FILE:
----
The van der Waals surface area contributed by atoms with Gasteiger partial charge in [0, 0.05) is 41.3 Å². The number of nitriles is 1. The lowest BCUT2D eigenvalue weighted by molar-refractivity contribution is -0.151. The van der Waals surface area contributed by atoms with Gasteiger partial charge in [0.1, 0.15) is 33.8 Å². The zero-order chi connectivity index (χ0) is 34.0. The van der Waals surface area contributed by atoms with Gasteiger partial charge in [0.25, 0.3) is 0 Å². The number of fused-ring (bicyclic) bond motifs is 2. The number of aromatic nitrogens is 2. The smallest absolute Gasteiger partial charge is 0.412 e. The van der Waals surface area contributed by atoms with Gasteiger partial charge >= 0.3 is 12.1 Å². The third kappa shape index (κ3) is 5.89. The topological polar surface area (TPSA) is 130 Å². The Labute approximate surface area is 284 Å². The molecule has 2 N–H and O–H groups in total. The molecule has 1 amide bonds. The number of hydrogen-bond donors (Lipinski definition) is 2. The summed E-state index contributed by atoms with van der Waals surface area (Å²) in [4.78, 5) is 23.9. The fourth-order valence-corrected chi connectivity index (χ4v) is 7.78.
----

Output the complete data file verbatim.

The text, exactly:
The van der Waals surface area contributed by atoms with Gasteiger partial charge in [0, 0.05) is 41.3 Å². The number of nitriles is 1. The lowest BCUT2D eigenvalue weighted by molar-refractivity contribution is -0.151. The van der Waals surface area contributed by atoms with Gasteiger partial charge in [0.1, 0.15) is 33.8 Å². The zero-order chi connectivity index (χ0) is 34.0. The van der Waals surface area contributed by atoms with Gasteiger partial charge in [0.25, 0.3) is 0 Å². The number of fused-ring (bicyclic) bond motifs is 2. The number of aromatic nitrogens is 2. The smallest absolute Gasteiger partial charge is 0.412 e. The van der Waals surface area contributed by atoms with Gasteiger partial charge >= 0.3 is 12.1 Å². The third kappa shape index (κ3) is 5.89. The topological polar surface area (TPSA) is 130 Å². The Labute approximate surface area is 284 Å². The molecule has 2 N–H and O–H groups in total. The molecule has 1 amide bonds. The number of hydrogen-bond donors (Lipinski definition) is 2. The summed E-state index contributed by atoms with van der Waals surface area (Å²) in [4.78, 5) is 23.9. The fourth-order valence-corrected chi connectivity index (χ4v) is 7.78.